Written in Bone
by Sally M. Walker

Price at time of review: $22.95
144 pp.
Carolrhoda Books, Inc.
Minneapolis, MN
2009
ISBN: 0822571358


Grade Level: 5-8

Reviewed by Ann Rubino
Adjunct, Lewis University College of Education


A scientific “whodunnit” is always guaranteed to generate student interest, especially with the current popularity of detective and crime scene shows. Walker’s excellent book pulls readers into solving the mysteries of deaths long ago—exploring the graves of colonists in Jamestown and Maryland.

The author describes eight excavations in detail, giving the history of the time and scientific background of the area—soil, available materials, and common diseases—and then describes the actual findings in the graves. She worked directly with forensic anthropologists investigating colonial sites, and the findings are sure to intrigue kids and encourage them to learn more about the lives and deaths of those who lived there. Unfailingly respectful of the deceased and the scientific process, the author does not exploit the potential for shock. As each case is worked up, the reader shares in the questions raised and the possible answers.

Without focusing on any crime, the real fascination of forensics is explored. And as the evidence comes in, it forms a picture of the lives, accomplishments, and hardships of the colonists. It becomes increasingly clear that people lived (and died) with a  lot of pain—missing or rotted teeth and badly healed fractures attest to this. Skulls of people from distinct ethnic groups are compared in the course of identifying the likely background of each body. There is potential for great depth here as scientists are shown working through the puzzles they encounter. They examine bones, test and compare soils and their effect on burials, check carbon 14 levels to trace the food plants  in different geographical regions, and more. Carbon dating is discussed in the context of tracing the nutrition, and hence birthplace, of the person. There is so much fascinating detail, leading to understanding of much more than bones—social situations, materials availability, and early written documentation.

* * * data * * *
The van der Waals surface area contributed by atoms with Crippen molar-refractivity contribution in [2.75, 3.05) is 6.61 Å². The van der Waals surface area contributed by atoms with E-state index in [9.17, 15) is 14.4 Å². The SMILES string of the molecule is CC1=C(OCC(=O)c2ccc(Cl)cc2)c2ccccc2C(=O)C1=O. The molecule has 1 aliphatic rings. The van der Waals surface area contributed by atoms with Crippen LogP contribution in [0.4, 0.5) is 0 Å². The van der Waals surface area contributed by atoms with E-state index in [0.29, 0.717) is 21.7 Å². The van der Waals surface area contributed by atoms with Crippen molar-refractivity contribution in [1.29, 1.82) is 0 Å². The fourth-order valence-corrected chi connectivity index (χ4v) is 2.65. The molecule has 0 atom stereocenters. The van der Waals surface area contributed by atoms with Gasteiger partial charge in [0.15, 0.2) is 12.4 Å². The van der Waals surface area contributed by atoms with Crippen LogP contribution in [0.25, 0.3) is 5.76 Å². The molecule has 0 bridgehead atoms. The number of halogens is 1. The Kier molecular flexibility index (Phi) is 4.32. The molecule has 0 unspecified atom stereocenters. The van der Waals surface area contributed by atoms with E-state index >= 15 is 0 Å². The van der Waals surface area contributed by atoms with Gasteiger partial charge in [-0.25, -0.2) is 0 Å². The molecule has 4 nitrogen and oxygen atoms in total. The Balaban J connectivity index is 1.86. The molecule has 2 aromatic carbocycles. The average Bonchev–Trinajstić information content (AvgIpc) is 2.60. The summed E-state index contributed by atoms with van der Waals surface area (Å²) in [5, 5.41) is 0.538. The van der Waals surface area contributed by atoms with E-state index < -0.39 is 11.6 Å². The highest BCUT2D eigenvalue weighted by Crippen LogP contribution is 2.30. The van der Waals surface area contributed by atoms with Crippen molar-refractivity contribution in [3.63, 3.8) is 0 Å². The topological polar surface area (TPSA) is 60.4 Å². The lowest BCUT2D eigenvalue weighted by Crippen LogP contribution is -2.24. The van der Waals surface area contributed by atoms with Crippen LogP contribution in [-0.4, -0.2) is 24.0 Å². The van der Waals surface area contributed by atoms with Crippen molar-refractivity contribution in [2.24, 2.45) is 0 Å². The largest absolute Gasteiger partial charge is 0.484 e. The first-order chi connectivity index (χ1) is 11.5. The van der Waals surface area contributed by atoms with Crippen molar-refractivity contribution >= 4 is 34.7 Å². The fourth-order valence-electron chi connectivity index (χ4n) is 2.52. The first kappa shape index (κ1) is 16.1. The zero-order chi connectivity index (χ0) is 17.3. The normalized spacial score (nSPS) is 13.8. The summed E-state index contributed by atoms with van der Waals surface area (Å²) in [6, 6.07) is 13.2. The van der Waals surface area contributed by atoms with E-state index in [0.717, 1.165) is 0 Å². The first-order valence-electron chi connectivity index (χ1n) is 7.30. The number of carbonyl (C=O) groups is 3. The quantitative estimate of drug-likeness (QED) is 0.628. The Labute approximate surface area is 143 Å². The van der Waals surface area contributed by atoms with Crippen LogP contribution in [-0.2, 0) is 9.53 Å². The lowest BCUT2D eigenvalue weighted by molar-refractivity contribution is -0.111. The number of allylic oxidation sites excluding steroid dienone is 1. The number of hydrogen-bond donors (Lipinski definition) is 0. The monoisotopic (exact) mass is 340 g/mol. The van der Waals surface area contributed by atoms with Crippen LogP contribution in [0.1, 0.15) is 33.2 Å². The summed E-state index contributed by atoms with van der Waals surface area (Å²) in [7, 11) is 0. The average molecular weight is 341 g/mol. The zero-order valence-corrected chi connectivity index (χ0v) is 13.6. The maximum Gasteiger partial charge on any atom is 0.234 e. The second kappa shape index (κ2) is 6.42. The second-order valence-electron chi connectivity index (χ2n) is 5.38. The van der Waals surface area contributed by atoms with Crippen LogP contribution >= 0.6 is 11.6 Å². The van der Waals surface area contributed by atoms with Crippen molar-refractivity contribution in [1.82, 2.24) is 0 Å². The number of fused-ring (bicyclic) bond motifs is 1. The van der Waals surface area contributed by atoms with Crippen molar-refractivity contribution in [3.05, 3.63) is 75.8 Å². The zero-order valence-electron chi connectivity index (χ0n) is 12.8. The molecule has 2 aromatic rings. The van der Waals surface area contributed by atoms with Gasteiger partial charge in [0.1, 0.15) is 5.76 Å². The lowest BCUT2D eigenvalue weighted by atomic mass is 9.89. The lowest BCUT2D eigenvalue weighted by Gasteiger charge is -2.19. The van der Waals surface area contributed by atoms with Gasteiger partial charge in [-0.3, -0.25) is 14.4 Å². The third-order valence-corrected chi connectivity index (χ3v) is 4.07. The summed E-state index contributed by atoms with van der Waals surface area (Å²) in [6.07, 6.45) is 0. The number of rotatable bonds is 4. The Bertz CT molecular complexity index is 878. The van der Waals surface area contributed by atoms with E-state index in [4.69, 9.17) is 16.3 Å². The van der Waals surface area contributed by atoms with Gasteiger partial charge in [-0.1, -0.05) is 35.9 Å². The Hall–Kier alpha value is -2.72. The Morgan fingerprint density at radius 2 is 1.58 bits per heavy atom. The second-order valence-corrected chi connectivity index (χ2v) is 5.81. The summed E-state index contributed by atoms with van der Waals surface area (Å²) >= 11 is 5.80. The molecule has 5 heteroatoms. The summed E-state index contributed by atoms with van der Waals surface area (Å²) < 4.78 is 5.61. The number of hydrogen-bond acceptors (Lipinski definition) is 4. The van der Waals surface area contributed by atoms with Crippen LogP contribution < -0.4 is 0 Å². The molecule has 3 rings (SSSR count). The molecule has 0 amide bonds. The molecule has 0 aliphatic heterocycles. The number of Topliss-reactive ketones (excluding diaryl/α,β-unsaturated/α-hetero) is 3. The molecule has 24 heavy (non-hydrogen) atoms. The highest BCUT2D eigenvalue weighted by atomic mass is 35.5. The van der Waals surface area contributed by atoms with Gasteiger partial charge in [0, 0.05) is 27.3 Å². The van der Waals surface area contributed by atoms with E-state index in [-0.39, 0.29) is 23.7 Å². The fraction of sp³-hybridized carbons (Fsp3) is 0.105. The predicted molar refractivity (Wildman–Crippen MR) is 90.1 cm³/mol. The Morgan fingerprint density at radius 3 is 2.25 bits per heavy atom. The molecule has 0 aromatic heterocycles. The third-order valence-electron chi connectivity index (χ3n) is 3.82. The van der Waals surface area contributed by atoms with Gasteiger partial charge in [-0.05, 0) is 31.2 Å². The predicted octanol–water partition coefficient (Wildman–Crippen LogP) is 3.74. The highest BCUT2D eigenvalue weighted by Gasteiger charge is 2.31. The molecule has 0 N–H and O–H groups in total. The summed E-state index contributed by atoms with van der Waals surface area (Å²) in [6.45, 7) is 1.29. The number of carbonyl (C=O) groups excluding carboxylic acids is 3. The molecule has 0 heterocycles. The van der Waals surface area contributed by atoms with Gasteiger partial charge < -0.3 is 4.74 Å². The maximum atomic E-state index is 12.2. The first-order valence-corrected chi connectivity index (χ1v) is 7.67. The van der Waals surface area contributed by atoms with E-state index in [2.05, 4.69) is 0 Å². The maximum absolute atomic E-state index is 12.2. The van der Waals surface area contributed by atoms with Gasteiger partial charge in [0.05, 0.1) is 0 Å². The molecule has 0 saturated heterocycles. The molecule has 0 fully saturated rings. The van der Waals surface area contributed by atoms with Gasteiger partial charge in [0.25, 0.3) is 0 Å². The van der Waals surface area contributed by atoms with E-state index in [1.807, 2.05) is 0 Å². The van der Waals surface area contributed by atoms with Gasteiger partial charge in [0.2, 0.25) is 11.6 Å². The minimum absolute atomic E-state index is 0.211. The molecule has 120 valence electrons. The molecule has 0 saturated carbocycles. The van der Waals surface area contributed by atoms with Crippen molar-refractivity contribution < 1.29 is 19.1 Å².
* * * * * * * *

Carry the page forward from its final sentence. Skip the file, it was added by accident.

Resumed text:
This book is a great resource for connecting science with social studies—and so much more. Many sciences are integrated as they are actually used, and the trails of evidence are followed wherever they lead. This could form the backbone of a wonderful forensics unit combining various sciences with colonial history. The information is almost exhaustive—perhaps each team in a class could work up a project on one chapter. It's as close to real-world science as intermediate students are apt to find—a real gem. This book was selected as an NSTA/CBC Outstanding Science Trade Book for 2010.


Review posted on 6/8/2009


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